Now both the dress and the shoes sit in the back of my closet unused, but they bring back happy memories. This sister was the last of my siblings to get married and the second to have an Elvis impersonator officiate. I think Elvis might be a good luck charm–my two sibs who went with traditional ministers are divorced now, but both Elvis marriages are still going strong. If Mr. Robot and I ever renew our vows, we’d better get an Elvis involved. You know, just in case.
Since the next challenge is shoes I love but never wear, I’m taking “favorite” to mean the shoes I wear the most. I mentioned that I wear cushiony house shoes for my plantar fasciitis . . . I bought these shoes specifically for that.
They’re not much to look at but they’re soft and quick to slip on and off so I wear them pretty much every day at home. These Skechers have seen my feet through some hard times. I’d like to pretend I don’t wear them outside but sometimes I totally do. Especially when I’m tired or in a hurry.
So there you have it. I promise the next day’s shoes will be much cuter.
A couple years ago my friend Tammy went on a Mediterranean cruise and was nice enough to bring me some souvenirs, including this bracelet from Turkey. It’s supposed to protect me from the Evil Eye. I’ve had reasonably decent luck since then so it must be working, right?
You’ll notice it has a little elephant charm, which my mom would consider bonus good luck. She always had a small collection of lucky elephants, all with their trunks pointed up “so the luck won’t run out.”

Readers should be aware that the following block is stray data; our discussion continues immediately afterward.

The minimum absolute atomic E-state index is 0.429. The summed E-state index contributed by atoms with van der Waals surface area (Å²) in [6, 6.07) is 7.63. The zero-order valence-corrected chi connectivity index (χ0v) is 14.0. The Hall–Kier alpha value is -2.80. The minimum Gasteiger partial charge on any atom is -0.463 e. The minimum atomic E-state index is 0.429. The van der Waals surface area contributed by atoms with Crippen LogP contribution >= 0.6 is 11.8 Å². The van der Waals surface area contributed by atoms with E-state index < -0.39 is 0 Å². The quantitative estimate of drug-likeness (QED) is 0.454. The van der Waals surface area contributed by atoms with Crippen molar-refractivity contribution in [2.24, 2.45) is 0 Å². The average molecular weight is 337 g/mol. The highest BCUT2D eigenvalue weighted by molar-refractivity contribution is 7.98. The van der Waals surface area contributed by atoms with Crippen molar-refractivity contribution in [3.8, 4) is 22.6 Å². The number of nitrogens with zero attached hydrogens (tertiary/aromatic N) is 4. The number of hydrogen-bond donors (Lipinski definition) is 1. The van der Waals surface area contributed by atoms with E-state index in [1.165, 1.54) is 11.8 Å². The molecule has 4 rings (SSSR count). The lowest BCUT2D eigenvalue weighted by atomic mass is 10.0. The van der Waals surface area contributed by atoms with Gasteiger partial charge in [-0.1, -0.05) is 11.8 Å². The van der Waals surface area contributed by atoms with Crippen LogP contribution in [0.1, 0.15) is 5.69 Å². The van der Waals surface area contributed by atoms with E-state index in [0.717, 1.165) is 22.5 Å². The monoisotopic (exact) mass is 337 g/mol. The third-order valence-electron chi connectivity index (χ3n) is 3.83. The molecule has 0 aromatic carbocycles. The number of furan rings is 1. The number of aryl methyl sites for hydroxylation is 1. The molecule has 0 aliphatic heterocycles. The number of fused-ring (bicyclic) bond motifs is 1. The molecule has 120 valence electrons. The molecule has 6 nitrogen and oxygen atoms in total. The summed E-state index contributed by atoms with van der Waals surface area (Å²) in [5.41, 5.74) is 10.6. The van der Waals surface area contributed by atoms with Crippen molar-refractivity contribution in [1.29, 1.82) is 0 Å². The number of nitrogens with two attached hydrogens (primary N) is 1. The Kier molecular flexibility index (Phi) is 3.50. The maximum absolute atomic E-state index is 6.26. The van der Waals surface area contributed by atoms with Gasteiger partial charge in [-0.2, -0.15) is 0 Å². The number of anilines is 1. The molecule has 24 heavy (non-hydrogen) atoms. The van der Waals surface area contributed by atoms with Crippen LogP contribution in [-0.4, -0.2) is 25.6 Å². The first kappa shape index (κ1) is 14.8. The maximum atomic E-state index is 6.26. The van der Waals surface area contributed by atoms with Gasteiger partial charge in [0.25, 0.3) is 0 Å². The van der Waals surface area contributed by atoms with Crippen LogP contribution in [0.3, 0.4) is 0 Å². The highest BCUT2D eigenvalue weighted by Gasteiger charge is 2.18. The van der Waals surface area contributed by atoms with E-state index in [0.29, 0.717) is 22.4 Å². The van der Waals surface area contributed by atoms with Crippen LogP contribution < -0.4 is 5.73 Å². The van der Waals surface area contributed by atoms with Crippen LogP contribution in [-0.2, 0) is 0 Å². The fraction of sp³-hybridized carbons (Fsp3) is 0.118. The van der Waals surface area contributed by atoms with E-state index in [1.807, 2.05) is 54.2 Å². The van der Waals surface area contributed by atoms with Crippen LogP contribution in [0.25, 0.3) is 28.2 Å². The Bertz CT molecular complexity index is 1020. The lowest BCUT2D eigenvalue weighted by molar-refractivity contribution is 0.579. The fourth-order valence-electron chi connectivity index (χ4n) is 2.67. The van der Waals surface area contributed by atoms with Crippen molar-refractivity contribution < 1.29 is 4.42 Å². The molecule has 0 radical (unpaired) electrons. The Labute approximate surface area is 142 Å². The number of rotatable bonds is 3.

I don’t much believe in lucky talismans but I am lucky to have good friends who bring me pretty things.
A lot of goths are all about the boots. Whether it’s stompy buckled platforms or prim Victorian heels, we will love and wear those boots every. single. day. Doesn’t matter how hot the summer or icy the winter, we won’t sacrifice our style for comfortable footwear. I support that. I get it. I used to be like that until I got old.
Just kidding, I’m not that old. Well, I am that old, but it was plantar fasciitis that made me compromise on shoes, not age. A couple years ago I developed this wicked heel pain that lasted for months and months, and it turns out the main cure is lots of rest, stretching your feet, and wearing sensible shoes like, all the time. Even around the house. So my sexy boots and classy heels drifted to the back of the closet in favor of soft house slippers and well-cushioned flats.
On top of that, I really do hate to be hot. Back in my twenties and even most of my thirties I’d just deal with it, but lately I just can’t. My feet (and the rest of me) need to breathe, dammit!
Oh my gods! I’ve become my mom! She’s lived in Birkenstock sandals and Dr. Scholl’s originals since I was little, and I always thought they were a middle-aged mom’s idea of hippie sandals. I shouldn’t have rolled my eyes; now I’m a middle-aged mom who spends all summer in pretty much the same thing. Only in black. Because goth.
Also, my toenails are terrible. It’s not actually summer yet so I’ve kind of ignored them of late.
The top sandal is Earth Origins (Tracy style) and the bottom is Minnetonka something-or-other. If you squint real hard and like me a lot they can pass for tribal goth, I guess. But I still feel old. 😉
How about you? Are you part of the “boots only army” or do your feet need to breathe? Anything else you’ve adapted or changed with age?